Escaping the Middle-Class Parenting Trap

Guest blogger Oren MIller shares his work-life story
Guest blogger Oren MIller shares his work-life story

Our family is going through some difficult changes now.

To escape our ironic lifestyle, to be able to see her kids more than a tired hour per day, my wife has found a new job. This job will allow her to work from home a lot, which is the good part. The bad part is that there will probably be a lot of travel, too. And the worst part is that now, because it’s a new job, she must leave home and travel to the end of the world (Seattle), and stay there for a couple of weeks (then return to Baltimore for a week, then again to Seattle for even longer).

It’s not going to be easy for me, it’s not going to be easy for the kids, and it’s definitely not going to be easy for my wife, who will have to settle for Skype to see her kids.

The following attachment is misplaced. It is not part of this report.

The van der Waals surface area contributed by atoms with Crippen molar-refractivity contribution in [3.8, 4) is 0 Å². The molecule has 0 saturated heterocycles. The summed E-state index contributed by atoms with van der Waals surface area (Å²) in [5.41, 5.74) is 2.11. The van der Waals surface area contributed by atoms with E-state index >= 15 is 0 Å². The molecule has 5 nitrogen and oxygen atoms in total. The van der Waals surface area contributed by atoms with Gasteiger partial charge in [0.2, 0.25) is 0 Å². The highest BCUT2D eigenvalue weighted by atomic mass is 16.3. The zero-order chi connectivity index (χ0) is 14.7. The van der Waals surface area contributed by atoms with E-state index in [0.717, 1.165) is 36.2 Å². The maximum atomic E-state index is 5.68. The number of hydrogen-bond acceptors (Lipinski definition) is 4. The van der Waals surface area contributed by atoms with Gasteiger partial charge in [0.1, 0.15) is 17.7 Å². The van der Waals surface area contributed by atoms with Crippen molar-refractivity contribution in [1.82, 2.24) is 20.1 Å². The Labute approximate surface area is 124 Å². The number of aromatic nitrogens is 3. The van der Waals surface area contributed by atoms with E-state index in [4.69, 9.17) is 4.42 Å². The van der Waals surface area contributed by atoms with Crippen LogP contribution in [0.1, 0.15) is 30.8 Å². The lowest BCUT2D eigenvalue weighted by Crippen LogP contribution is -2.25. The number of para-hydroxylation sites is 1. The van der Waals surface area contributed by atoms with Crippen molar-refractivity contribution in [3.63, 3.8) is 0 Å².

But it’s worth it.

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The Challenges and Opportunities of Fathers, Work and Family, All in One Awesome Graphic

Fathers are more involved than ever. Fathers continue to face intense work pressures, inflexible workplace expectations- and are now feeling increased work-family imbalance and stress. A fantastic graphic from the NYC Dads Group and What to Expect shows the challenges men face today. The graphic illustrates why I am so passionate about fathers’ work-family challenges and the work we all need to do.

Welcome Thursday with Thirdpath Callers!

The guys at NYC Dads Group do incredible work. They have over 700 members throughout New York City- dads helping dads through peer support, new dad boot camps, meet-ups, podcasts, a great blog, and- nearest and dearest to my heart- information and resources for dads all over the country to start and grow their own dads groups (although I would rebrand them as BEER FIRES!)

NYC Dads Group recently partnered up with What to Expect, did some research on factors affecting fathers today (using valid data sources like Boston College’s “New Dads” study, Pew Surveys, and the Families and Work Institute), and presented the issues in one stunningly brilliant infographic. Here it is:

Please click "read more" to see this entire great infographic
Please click “read more” to see this entire great infographic

(full picture after the jump)

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Taking A Break From Parenting Benefits Everyone (or, In Praise of “Me” Time For Dads)